I have been kept more than busy. Super busy. Recently with the many online exploits that assault us on all fronts.
I wonder how many of you are noticing it yet. Steep uptick in the past two weeks.
First, of course, spam continues to snowball. (A snowball from Hell!) Increasing at a ferocious rate. Since I manage email for a number of friends and customers, I have multiple spam filters in front of my mail because I receive hundreds of spam messages every day (many of them duplicates, of course, to the same account). Having three filters means that almost all spam messages are caught. But the filters are so aggressive that many messages I need to read also are trapped in the spam dragnet. So I have to go thru the spam box several times a day and 1) fish out the legitimate messages; and 2) trash-can the spam.
My defenses include: 1) SpamAssassin running on my mailserver, which catches at least half of the spam so it never reaches my computer, and almost never quarantines a message that I really want; plus 2) Intego Personal Anti-Spam which is more than aggressive and is rule and blacklist-driven; plus 3) SpamSieve, which is a Bayesian filter (looking at word combinations).
For virus-protection on the server side, I have Macafee anti-virus installed (integrated into my Kerio mailserver) – which updates its definitions every few hours, and on my computer I use Intego VirusBarrier, which complements Intego’s spam product.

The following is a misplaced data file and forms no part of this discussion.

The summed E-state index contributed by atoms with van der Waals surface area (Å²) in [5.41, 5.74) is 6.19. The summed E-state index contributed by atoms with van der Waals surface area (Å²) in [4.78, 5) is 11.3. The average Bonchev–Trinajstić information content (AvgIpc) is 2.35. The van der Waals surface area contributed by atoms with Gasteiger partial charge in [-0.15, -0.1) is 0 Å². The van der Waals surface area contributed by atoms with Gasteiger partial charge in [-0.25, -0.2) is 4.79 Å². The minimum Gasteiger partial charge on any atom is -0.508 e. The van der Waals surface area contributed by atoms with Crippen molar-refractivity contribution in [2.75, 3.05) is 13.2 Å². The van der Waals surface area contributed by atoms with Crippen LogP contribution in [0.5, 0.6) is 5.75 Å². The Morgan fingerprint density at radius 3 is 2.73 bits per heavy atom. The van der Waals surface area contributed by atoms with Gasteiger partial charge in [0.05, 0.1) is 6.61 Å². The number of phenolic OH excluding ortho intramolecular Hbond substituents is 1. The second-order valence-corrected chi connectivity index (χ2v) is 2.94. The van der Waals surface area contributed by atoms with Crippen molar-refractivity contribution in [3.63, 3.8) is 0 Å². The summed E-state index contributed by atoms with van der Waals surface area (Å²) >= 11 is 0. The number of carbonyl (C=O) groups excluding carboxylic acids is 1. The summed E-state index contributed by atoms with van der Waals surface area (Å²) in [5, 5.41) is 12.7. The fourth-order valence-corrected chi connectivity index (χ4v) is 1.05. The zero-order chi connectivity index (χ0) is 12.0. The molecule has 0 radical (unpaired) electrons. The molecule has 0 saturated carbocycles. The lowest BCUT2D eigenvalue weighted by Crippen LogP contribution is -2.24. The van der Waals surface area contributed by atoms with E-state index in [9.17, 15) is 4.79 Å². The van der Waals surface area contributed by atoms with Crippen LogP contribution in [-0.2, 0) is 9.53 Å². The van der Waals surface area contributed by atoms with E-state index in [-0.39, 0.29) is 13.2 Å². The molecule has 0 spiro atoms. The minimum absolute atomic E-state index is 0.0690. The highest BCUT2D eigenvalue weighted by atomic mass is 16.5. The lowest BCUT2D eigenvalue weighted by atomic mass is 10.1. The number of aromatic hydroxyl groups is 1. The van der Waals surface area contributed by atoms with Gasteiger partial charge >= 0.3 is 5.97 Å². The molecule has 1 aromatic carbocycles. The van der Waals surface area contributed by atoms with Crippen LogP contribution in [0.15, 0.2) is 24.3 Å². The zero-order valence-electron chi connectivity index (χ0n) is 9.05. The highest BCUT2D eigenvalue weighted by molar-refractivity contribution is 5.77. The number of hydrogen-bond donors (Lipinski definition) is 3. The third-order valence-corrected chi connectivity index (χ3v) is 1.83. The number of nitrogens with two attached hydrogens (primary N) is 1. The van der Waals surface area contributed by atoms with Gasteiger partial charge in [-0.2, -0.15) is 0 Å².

The other problem that’s on the rise over the past couple of weeks is a malware explosion, including trojans/viruses embedded in attachments. We call ’em poisoned files. I have seen poisoned ZIP, RAR, PDF, DOC and JPG files recently. It has gotten so bad that I no longer open any attached files unless I know exactly what they are and where they came from.
And many of these viruses look like they came from friends – even though their computers seem to be uncompromised. (Viruses used to mail themselves from infected computers, but recently that has not been the attack vector and instead the viruses seem to know how to get a list of your friends from elsewhere and then use that list, plus a legitimate email you have sent in the past, to target only your friends who would be interested in that message. Truly social engineering.
And the most insidious attack vector is the poisoning of files that are legitimately available for download on well-traffic’d web sites. Particularly visible among the Tibet support groups, certain computers have been invaded and trojans and virus-laden versions of PDF and other files that are there for download have been poisoned with viruses. So you go to a perfectly-good web site, download a file you expect to be OK, and suddenly you’ve got a virus. This practice is so widespread that it’s almost impossible to tell 1) how the file got infected; 2) how the server was invaded; and 3) to even know that you shouldn’t download! (I can say more about this later on when we know more about the attack vectors and the results of the malware – this is still pretty new and is evolving rapidly.) I hear from friends that Kaspersky and F-Secure are the best protection against virus-laden downloads – at least for Windows users.